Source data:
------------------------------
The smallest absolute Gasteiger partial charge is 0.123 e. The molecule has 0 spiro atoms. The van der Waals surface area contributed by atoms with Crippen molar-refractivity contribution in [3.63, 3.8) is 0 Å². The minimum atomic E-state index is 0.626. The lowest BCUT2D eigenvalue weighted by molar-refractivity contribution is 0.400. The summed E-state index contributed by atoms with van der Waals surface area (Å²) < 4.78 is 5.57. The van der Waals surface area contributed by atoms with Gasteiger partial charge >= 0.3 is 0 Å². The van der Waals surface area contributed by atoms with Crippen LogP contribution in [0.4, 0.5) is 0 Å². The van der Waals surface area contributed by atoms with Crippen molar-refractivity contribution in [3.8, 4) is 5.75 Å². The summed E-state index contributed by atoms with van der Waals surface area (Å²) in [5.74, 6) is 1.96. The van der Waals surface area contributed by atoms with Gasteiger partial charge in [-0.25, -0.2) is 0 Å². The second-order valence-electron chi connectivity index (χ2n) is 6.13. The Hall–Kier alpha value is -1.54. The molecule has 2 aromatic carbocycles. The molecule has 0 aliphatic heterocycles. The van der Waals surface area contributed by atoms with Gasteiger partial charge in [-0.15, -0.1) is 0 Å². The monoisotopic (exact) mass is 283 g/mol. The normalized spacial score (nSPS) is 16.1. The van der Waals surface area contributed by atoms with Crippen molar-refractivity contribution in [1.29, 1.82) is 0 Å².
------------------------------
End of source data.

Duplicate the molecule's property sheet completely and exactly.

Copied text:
The smallest absolute Gasteiger partial charge is 0.123 e. The molecule has 0 spiro atoms. The van der Waals surface area contributed by atoms with Crippen molar-refractivity contribution in [3.63, 3.8) is 0 Å². The minimum atomic E-state index is 0.626. The lowest BCUT2D eigenvalue weighted by molar-refractivity contribution is 0.400. The summed E-state index contributed by atoms with van der Waals surface area (Å²) < 4.78 is 5.57. The van der Waals surface area contributed by atoms with Gasteiger partial charge >= 0.3 is 0 Å². The van der Waals surface area contributed by atoms with Crippen LogP contribution in [0.4, 0.5) is 0 Å². The van der Waals surface area contributed by atoms with Crippen molar-refractivity contribution in [3.8, 4) is 5.75 Å². The summed E-state index contributed by atoms with van der Waals surface area (Å²) in [5.74, 6) is 1.96. The van der Waals surface area contributed by atoms with Gasteiger partial charge in [-0.25, -0.2) is 0 Å². The second-order valence-electron chi connectivity index (χ2n) is 6.13. The Hall–Kier alpha value is -1.54. The molecule has 2 aromatic carbocycles. The molecule has 0 aliphatic heterocycles. The van der Waals surface area contributed by atoms with Gasteiger partial charge in [-0.15, -0.1) is 0 Å². The monoisotopic (exact) mass is 283 g/mol. The normalized spacial score (nSPS) is 16.1. The van der Waals surface area contributed by atoms with Crippen molar-refractivity contribution in [1.29, 1.82) is 0 Å².